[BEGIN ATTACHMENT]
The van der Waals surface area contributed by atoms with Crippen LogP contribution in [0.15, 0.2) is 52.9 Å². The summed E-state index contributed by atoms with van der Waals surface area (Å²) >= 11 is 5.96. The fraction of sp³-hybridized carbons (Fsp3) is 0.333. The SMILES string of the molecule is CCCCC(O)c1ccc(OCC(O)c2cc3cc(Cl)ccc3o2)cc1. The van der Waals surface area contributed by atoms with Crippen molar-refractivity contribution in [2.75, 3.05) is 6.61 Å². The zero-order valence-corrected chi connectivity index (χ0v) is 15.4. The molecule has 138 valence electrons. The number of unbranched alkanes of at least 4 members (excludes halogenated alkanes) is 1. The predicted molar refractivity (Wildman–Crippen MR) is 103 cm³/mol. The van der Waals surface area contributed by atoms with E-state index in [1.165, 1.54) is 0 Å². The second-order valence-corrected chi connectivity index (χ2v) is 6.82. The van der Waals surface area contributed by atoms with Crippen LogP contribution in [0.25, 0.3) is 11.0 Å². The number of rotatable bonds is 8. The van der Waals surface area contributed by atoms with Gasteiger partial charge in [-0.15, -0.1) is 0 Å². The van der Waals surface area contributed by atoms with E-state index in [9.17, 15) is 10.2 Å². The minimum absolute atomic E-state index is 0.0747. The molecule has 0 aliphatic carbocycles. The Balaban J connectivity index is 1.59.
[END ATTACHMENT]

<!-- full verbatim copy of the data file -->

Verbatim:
The van der Waals surface area contributed by atoms with Crippen LogP contribution in [0.15, 0.2) is 52.9 Å². The summed E-state index contributed by atoms with van der Waals surface area (Å²) >= 11 is 5.96. The fraction of sp³-hybridized carbons (Fsp3) is 0.333. The SMILES string of the molecule is CCCCC(O)c1ccc(OCC(O)c2cc3cc(Cl)ccc3o2)cc1. The van der Waals surface area contributed by atoms with Crippen molar-refractivity contribution in [2.75, 3.05) is 6.61 Å². The zero-order valence-corrected chi connectivity index (χ0v) is 15.4. The molecule has 138 valence electrons. The number of unbranched alkanes of at least 4 members (excludes halogenated alkanes) is 1. The predicted molar refractivity (Wildman–Crippen MR) is 103 cm³/mol. The van der Waals surface area contributed by atoms with E-state index in [1.165, 1.54) is 0 Å². The second-order valence-corrected chi connectivity index (χ2v) is 6.82. The van der Waals surface area contributed by atoms with Crippen LogP contribution in [0.25, 0.3) is 11.0 Å². The number of rotatable bonds is 8. The van der Waals surface area contributed by atoms with Gasteiger partial charge in [-0.15, -0.1) is 0 Å². The van der Waals surface area contributed by atoms with E-state index in [9.17, 15) is 10.2 Å². The minimum absolute atomic E-state index is 0.0747. The molecule has 0 aliphatic carbocycles. The Balaban J connectivity index is 1.59.